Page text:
WINTER MAINTENANCE: Engrained in mind

Feb. 6, 2012

The field of public health has many goals to address regarding community health concerns, with the overriding strategic aim being prevention of major health issues as opposed to simply treating populations after they become ill.

The field of public health has many goals to address regarding community health concerns, with the overriding strategic aim being prevention of major health issues as opposed to simply treating populations after they become ill.
It is always easier (and more cost effective) to prevent a problem than to have to treat or correct a problem. Environmental health looks at the built and natural environment in which we live and how interaction with those surroundings impact community health. Environmental hazards must be mitigated in air quality, food protection, solid waste management, water quality and vector control, to name a few. So while it did not seem a likely instigator, Tazewell County Health Department (TCHD) sought out an alliance to bring winter-maintenance courses to central Illinois.  
McHenry County Water Resource department and the McHenry County Division of Transportation had already established a Winter Snow and Ice Operators Seminar with an emphasis on chloride reduction in the ground water; TCHD simply sought to replicate it. Referencing Illinois State Water Survey data, similar trends in the rise of chloride levels in shallow wells (200 ft or less) were seen in the regional area of Peoria, Ill., as well as the more urbanized area of McHenry County. The trend was an alarming increase of 1 mg/L per year for the Illinois River in Peoria. Elevated chloride levels make water nonpotable, and the Illinois Environmental Protection Agency standard for Class 1 potable groundwater is 200 mg/L.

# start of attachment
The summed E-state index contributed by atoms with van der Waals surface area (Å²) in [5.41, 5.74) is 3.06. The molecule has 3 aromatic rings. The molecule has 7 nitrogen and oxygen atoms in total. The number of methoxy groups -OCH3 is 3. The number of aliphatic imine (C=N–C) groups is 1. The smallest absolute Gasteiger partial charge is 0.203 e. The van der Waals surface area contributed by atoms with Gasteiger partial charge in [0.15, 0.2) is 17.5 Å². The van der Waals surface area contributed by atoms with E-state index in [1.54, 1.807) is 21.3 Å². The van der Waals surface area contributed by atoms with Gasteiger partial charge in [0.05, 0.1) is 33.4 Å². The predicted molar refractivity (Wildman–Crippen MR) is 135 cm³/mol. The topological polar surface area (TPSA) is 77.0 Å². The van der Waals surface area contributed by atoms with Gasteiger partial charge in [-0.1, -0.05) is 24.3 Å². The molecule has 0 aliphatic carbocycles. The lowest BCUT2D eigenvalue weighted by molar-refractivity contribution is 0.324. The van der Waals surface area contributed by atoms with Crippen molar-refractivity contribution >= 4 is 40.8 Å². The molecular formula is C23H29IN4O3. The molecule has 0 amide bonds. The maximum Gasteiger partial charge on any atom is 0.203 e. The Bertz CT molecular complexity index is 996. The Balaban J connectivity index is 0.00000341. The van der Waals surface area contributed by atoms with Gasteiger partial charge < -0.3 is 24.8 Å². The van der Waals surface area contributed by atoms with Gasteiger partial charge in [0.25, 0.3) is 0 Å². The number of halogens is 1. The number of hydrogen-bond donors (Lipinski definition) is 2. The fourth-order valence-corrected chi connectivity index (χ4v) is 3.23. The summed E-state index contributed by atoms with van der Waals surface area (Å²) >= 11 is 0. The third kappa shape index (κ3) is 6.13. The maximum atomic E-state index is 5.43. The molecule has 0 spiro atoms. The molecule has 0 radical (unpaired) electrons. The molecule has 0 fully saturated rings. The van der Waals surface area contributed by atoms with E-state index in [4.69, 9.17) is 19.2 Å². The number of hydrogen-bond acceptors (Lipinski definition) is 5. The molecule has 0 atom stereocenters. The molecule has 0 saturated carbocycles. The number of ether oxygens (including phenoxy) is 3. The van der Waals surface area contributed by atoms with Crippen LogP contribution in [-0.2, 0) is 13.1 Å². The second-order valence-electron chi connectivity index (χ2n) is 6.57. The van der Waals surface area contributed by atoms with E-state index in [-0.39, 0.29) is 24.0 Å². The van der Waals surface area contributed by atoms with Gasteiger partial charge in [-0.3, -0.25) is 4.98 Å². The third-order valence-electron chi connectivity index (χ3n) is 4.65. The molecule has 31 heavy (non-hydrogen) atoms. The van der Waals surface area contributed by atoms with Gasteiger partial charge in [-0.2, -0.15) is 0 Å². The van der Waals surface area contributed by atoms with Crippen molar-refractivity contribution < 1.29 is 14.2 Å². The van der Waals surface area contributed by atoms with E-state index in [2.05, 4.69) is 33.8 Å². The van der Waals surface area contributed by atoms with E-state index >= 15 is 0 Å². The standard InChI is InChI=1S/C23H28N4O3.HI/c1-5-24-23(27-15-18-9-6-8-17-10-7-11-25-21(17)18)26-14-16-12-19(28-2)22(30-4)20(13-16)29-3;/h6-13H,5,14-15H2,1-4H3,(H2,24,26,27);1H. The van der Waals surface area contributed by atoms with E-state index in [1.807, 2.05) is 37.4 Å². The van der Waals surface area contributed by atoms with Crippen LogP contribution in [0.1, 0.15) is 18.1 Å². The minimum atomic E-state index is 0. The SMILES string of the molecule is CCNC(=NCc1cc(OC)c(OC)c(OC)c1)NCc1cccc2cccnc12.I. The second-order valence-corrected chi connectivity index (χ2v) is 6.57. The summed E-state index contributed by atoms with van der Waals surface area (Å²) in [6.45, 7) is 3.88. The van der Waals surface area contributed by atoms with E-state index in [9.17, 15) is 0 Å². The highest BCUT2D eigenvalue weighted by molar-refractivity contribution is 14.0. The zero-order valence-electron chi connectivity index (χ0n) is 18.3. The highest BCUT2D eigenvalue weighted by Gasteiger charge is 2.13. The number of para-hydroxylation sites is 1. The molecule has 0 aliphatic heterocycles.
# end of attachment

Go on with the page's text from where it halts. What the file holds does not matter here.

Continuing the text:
Water-quality issues are nothing new to the central Illinois area. Past and current issues addressed include high arsenic and nitrate levels. While some water-quality issues are naturally occurring, some present themselves because preventive measures were not taken early enough. Winter salt use issues should be prevented, given that once salt (chloride) is in solution, it does not break down and remains in the solution. Thankfully, movement in the winter-maintenance industry has been buzzing about improved techniques to reduce excessive salt application for operators, and TCHD sought to bring that education and dialogue to central Illinois.

Willing to try